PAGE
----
[whatwg] Form element invalid message
jonas at sicking.cc
Wed Sep 22 18:18:26 PDT 2010
On Wed, Sep 22, 2010 at 5:50 PM, Mounir Lamouri
<mounir.lamouri at gmail.com> wrote:
> On 09/22/2010 02:51 PM, Aryeh Gregor wrote:
>> data:text/html,<!doctype html><form><input name=x required
>> oninvalid="this.setCustomValidity(''); if (!this.validity.valid)
>> this.setCustomValidity('abcd')"> <input type=submit></form>
>> In a Firefox 4 nightly, when I click the submit button, the error is
>> just the string "abcd". In Opera it's worse -- "The value is not
>> allowed by a script on the page! abcd" (visible double space after
>> "value", due to inserting the string unquoted) -- but the Opera UI
>> here is really bad in many ways, as noted, and is likely to improve as
>> other browsers implement good UIs. Note that Firefox is buggy here
>> and treats setCustomValidity('') as setting the error message to ''
>> instead of removing it, as the spec says, but when that's fixed it
>> will work.
> I don't think there is a bug in Gecko. For what I understand, the bug is
> in Presto if the behavior is what you describe.
> According to the specifications , when the submission is requested
> and there are invalid form elements, the form submission should be
> canceled. If one element do not cancel the invalid event, the UA should
> use it's own interface to explain what's happening. In all cases, the
> form submission will be canceled.
> So, what you do is making the element valid in the invalid event which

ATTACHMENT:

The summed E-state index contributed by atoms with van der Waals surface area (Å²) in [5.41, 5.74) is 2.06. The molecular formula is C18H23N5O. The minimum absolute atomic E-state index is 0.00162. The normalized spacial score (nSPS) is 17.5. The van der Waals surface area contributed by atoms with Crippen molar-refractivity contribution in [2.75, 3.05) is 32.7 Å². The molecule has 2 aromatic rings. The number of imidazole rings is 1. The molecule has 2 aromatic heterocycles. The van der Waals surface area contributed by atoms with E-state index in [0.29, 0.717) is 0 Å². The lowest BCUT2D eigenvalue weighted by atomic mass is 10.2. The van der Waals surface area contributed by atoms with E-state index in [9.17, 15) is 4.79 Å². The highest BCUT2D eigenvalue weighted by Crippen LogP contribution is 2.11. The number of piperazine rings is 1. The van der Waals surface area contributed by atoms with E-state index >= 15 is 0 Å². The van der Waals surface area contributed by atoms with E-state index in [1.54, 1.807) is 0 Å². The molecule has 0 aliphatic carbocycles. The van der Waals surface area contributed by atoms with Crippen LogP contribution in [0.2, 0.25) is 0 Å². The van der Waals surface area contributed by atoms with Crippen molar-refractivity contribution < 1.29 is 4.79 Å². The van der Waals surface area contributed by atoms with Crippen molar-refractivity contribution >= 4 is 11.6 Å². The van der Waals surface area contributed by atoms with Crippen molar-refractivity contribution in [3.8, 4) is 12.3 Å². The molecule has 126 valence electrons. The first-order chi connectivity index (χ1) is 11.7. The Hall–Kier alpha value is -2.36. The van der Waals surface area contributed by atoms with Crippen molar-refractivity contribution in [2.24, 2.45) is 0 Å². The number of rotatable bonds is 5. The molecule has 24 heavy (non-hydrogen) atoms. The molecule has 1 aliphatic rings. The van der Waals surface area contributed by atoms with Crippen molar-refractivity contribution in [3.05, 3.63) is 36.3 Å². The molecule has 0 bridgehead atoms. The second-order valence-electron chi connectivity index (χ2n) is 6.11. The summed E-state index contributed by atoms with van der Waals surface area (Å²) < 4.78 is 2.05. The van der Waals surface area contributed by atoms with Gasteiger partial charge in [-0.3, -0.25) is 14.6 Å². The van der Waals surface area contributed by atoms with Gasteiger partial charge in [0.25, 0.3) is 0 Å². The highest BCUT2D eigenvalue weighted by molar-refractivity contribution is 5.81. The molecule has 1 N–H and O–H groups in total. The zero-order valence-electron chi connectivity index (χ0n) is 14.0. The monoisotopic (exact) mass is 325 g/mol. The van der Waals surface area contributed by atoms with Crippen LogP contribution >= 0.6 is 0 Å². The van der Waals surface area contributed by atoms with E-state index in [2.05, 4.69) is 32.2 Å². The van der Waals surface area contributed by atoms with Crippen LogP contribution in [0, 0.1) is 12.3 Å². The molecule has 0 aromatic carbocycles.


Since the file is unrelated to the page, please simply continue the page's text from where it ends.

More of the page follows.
> is too late. After the invalid event, Firefox tries to show the UI using
> the validationMessage which return the empty string when the form is
> valid. You should cancel the event if you want to have no UI at all but
> still cancel the submission. You should use onchange/oninput to change
> the validity state if you want the form to be submitted.
> And, FTR, I think I do not think it's a good think to use
> setCustomValidity() _only_ to put your own message in there. This should
> be used when the validity rule isn't one of those specified. For
> example, if you want two password fields to be the same, you can use
> setCustomValidity() because there is no way to specify that with the
> current constraint validation API.
> I don't think people should promote the use of setCustomValidity() to
> override a pre-defined message with a more custom one like changing
> "Please fill this field." by "Please, set a username.". But that's just
> an opinion...
I agree with what Mounir says. I think using setCustomValidity to
override the error message that the page displays is an abuse of API.
However I do think it is an interesting use case to be able to use the
browser UI to display a custom error message. Consider
<input type=email name=username required maxlength="100">
If the user leaves this empty, firefox will (in beta7) display the
message "Please fill out this field.". And if the user enters
something that isn't a valid email address, we'll display the message
"Please enter an email address.". But if the user types an email
address longer than 100 characters, we'll display the message "Please
shorten this text to 100 characters or less (you are currently using
However for the former situation, the website might want to use the
message "Please choose a user name", and for the latter "Your user
name must be a valid email address, we use this to contact you when we
have product updates".
One way to do this would be to make the "invalid" event implement an
interface with a function like setCustomErrorMessage(in DOMString
message). This string would then be displayed by the UA in its UI
wherever it displays validation error messages.
I actually think that the customerrormessage attribute that has been
suggested is a decent solution too. It does mean that you have to do
some trickery if you want to display different error messages for
different types of errors, but nothing too bad. All you'd need to do
is install an event handler for the "invalid" event, and in that
handler do something like element.setAttribute("customerrormessage",
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